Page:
North by East West - Live Review
On a cold night in Toronto, something special happened at Old Man Luedecke's live performance at the Hugh's Room. Actually, tonight was a big night for indie music in Toronto as Tegan and Sara (still indie with 45 million plays on Myspace?) were playing over at Kool Haus . So choosing to see Old Man Luedecke live was made, mostly because of a curiosity (after hearing some of his recorded songs), and a love for folk & roots music.
Arriving at the show late, what hit me right away was the relaxed atmosphere inside. It was a packed crowd with standing room only for latecomers like myself, however, it didn't matter to anyone.
Old Man Luedecke won the 2009 Juno for Roots/solo album of the year. His banjo laden songs in "Proof of Love" album has won critics praise across the country.
The show was divided into 2 sets, with an intermission of about half an hour. He sang songs from his first two albums in the first set. In the second set he sang songs from his upcoming 3rd album "My Hands Are On Fire and Other Love Songs" (March 30th, 2010). After that he started taking song requests from the audience.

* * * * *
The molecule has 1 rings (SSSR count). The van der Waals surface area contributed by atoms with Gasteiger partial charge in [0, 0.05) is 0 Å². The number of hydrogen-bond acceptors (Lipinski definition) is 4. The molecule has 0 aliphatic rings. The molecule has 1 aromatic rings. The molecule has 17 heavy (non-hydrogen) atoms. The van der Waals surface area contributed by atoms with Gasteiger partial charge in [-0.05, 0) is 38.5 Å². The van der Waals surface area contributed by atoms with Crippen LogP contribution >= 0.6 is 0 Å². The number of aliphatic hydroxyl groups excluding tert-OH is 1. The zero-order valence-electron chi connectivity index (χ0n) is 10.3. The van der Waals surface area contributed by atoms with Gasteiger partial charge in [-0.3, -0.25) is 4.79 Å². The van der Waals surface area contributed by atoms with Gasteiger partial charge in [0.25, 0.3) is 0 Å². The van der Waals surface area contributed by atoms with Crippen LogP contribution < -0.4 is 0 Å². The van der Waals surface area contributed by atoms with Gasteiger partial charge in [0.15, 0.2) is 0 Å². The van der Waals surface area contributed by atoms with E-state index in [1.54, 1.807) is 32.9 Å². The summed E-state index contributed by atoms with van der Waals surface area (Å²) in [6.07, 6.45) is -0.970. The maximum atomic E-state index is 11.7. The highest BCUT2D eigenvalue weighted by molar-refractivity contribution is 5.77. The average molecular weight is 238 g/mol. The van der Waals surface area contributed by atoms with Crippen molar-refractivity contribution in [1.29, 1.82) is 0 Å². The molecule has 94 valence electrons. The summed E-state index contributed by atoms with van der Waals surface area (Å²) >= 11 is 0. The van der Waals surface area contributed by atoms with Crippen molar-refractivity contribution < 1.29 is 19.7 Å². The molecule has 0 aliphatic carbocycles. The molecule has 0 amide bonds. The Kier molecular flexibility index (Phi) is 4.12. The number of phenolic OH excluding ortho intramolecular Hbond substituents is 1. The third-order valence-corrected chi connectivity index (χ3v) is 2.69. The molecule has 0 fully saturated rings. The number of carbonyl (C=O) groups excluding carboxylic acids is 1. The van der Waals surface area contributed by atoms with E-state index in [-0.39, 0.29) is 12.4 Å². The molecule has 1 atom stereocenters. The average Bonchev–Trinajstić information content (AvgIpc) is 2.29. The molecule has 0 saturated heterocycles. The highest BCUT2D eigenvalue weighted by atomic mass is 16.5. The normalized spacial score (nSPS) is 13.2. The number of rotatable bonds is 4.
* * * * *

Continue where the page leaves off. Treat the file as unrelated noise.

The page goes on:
What made the performance heartwarming was how he would talk to the audience and telling stories of how each song was created. He had the whole crowd in waves of laughter as he is funny. So hearing about roadtrips of broken buses, and his life in Nova Scotia was a priceless treat, not mention his music.
Old Man Luedecke is a roots & folk musician that plays the banjo, stomps his feet, and sings in a warm whimsical songs with thoughtful lyrics. With a strong voice, exceptional as a lyricist, he gave a complete performance. His lyrics hold deep meaning that engaged the listeners as he performed.
The lasting impression of the night was the great warmth and joviality that permeated the whole place, which had couples dancing in the aisles, drinks and laughter among friends, and an air of friendliness. It felt almost like a Canadian beer commercial, no joke. Of course, at centre of it all Old Man Luedecke and his banjo was the one pulling our strings, entertaining us all.